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The Good Person of Szechwan – Good, not Great

The Good Person of Szechwan – Good, not Great
 The Good Person of Szechwan SB

Will Von Vogt, Michael Buono, Jeri Marshall, Dawn Bless and Aida Delaz. Credit: Matthew Gregory Hollis

Racially and ethnically diverse casting is the highlight to the wildly uneven, The Good Person of Szechwan. Directed by Ernie Nolan and written by Tony Kushner from a translation of Bertolt Brecht work, with additional song lyrics taken from the poems and writings of Bertolt Brecht, Szechwan tells the story of a hooker with a heart of gold, but this is miles away from Julia Robert’s star making Pretty Woman. Originally performed in the 1940’s, Szechwan has been updated here with a modern back drop of poverty, cruelty and urban decay, that could easily double for almost any random street corner in South Chicago. The final show of Cor Theatre’s season, Szechwan concepts fits in perfectly within their array of sexually charged, edgy and daring productions. The dozen dwellers of this dizzying world, full of gender-fluid cross-dressers, streetwalkers, drug dealers and aspiring rappers, both connect and alienate the audience, which was my biggest issue with the piece.  Comedy? Drama? Cautionary tale? I am not certain what the true focus was intended to be.

Chris Brockhouse, Will Von Vogt

Chris Brockhouse, Will Von Vogt Credit: Matthew Gregory Hollis

The story began with a triad of god’s (Jos N. Banks, Aida Delaz and Ben Chang) descending upon Earth with the complex task of finding just one good person who would be worthy of their heavenly protection.  They are taken in for the night by Shen Te (Will Von Vogt) the kind-hearted prostitute, who we comically initially meet, mid-trick. Rewarded for her kindness for letting them stay with her, the gods provide her a reward, a gift card with enough money to make a more honorable living, managing her own tobacco shop. Looked to me like trading one seemingly bad habit for another, but I digress. Within moments of her “good fortune” the residents of this seedy street corner  descend upon Shen Te like a cornucopia of self-serving locusts. Quickly taking advantage of her new fortune for their own personal gain, Shen Te morphs into Shui Ta, her domineering male cousin, who abruptly jettisons the troupe of freeloaders and interlopers. Returning to the role of streetwalker, Shen Te meets Sun (Chris Brickhouse) a down on his luck pilot. Proving to be an “an obstacle to my suicide” Sun and Shen Te quickly fall in love. Once again, Shen Te has her hopes dashed when Sun proves himself just another in a long line of opportunists. Inserting real world, modern-day audio clips of Hillary, Oprah, and Donald, the most telling snippet,  “if there are a lot of negative people in your life, don’t look at them.  Look at yourself.”

 Will Von Vogt

Will Von VogtCredit: Matthew Gregory Hollis

To break up the unfolding drama,  multiple inserted musical interludes, performed in a hip-hop format. Not a traditional musical, this is more a drama with music, featuring titles like “The song of St. Never-to-be” and “The song of a Mother’s Love.” The cast of Szechwan approaches this format with varying success. Dawn Bless as Wang the Waterseller and Jos N. Banks in his multiple roles, emerge entirely unscathed. Lea Pascal’s Jersey whiner and  Jeri Marshall’s Jamaican nosey neighbor are also cast highlights. But with lyrics like “listening to the words of an ordinary whore” and you will not find yourself clamoring for a cast soundtrack as show’s end.  The hip-hop rants land left of center and are mostly forgettable about an hour after you have heard them.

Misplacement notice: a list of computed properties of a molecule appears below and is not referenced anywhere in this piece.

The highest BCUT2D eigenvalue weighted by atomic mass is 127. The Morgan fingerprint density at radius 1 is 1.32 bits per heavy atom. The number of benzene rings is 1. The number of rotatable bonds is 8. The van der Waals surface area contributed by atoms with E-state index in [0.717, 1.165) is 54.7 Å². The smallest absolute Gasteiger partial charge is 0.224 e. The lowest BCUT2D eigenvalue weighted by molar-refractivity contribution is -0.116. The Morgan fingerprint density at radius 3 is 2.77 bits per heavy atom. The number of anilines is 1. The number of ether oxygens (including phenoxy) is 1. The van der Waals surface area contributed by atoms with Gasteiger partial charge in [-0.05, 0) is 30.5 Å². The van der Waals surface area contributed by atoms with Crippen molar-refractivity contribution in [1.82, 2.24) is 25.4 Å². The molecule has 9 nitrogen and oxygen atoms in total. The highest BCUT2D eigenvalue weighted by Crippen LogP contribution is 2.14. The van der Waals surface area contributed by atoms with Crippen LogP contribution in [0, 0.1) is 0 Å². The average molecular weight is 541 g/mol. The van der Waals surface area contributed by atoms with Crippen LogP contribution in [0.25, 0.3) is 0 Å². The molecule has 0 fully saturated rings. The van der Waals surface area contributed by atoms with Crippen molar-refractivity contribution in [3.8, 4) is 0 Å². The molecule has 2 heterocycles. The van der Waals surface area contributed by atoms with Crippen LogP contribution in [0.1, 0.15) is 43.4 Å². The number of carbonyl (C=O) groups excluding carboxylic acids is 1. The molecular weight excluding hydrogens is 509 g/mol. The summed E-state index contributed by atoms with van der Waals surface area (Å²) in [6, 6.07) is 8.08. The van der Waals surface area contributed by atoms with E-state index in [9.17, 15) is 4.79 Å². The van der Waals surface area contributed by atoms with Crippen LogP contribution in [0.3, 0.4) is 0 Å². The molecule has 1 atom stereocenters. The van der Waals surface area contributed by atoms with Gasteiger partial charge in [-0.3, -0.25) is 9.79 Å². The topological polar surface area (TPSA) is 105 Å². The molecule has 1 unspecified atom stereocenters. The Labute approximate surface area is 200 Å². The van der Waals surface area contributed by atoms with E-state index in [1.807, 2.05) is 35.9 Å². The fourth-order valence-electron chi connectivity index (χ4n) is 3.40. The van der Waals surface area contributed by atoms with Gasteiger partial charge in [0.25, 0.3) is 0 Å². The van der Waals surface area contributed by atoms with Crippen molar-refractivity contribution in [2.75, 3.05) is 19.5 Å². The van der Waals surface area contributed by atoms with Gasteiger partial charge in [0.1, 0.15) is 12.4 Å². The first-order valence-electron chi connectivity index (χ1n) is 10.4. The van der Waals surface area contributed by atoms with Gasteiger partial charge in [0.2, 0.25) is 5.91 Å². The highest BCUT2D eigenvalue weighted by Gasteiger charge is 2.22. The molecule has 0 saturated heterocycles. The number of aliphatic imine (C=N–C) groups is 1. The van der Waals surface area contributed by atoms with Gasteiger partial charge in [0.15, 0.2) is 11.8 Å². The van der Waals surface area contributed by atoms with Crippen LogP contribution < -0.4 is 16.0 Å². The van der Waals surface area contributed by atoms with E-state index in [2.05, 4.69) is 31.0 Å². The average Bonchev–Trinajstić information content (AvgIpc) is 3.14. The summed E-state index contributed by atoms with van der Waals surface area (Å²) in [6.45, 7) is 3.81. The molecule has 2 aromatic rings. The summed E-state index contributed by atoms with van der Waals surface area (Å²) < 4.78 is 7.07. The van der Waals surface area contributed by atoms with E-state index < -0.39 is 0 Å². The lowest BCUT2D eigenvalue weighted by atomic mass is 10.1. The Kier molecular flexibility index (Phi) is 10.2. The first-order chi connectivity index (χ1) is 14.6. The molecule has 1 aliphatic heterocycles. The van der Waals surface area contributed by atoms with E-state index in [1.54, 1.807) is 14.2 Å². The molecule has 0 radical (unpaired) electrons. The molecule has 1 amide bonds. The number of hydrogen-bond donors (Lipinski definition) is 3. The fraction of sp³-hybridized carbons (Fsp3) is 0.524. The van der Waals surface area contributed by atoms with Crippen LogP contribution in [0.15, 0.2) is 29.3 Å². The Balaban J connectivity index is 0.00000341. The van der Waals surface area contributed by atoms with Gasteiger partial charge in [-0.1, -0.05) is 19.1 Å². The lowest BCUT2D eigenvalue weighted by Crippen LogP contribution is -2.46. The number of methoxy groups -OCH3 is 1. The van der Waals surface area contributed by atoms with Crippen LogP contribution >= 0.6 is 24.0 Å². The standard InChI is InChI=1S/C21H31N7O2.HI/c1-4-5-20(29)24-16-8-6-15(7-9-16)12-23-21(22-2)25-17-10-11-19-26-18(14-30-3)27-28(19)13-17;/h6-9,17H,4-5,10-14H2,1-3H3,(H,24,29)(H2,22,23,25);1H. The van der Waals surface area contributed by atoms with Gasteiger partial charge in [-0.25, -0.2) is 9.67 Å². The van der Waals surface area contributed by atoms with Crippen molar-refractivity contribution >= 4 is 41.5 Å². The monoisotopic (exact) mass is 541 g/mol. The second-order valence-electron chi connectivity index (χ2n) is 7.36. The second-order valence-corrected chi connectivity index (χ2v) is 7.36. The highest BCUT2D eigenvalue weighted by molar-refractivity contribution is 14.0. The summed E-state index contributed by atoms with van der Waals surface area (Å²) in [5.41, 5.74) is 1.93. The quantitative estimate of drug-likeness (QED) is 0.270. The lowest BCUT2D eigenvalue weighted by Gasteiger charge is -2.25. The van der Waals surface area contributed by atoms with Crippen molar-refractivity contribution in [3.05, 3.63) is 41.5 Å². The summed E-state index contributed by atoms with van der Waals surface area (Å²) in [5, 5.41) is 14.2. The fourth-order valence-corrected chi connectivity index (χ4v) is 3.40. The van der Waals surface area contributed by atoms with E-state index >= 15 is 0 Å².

Will Von Vogt

Will Von Vogt Credit: Matthew Gregory Hollis

With The Good Person of Szechwan, the gender neutral casting of a do-gooder done wrong, had such potential, only I found the conclusion unfocused and ultimately unsatisfying. Sometimes the bigger the risk, the bigger the reward. I feel this production’s concept really is at fundamental heart of most of Cor Theatre’s risqué productions. For the fleeting moments of laughter and poignant drama on display in Szechwan, you ultimately remember the individual line of the scene, not the entire piece. To continue the analogy, the memorable moments here are definitely just trees, a forest is not fully crafted. Alarie Hammock’s costume design, Matt Reich’s lighting and Tony Buzutto’s violence choreography all deserve mentioning.  Cor Theatre’s The Good Person of Szechwan is a jagged and uneasy as its residents. An intimate look at those normally cast aside from society, but to deserve the audience’s attention for 2 hours, this needed to be great, not just Good.

Cor Theatre’s The Good Person of Szechwan is now playing at A Red Orchid Theatre through September 11, 2016

Out of Town

Stephen S. Best is currently a freelance writer for the Times Square Chronicles, covering the performing arts scene in the greater Chicagoland area. He has been a theater aficionado for years, attending his first live production, Annie, at the tender age of six. After graduating from Purdue University, Stephen honed his skills attending live theater, concerts and art installations in New York and Chicago. Stephen's keen eye and thorough appreciation for both theater patrons' time and entertainment dollar makes him a valuable asset and his recommendations key. Stephen currently lives in downtown Chicago.

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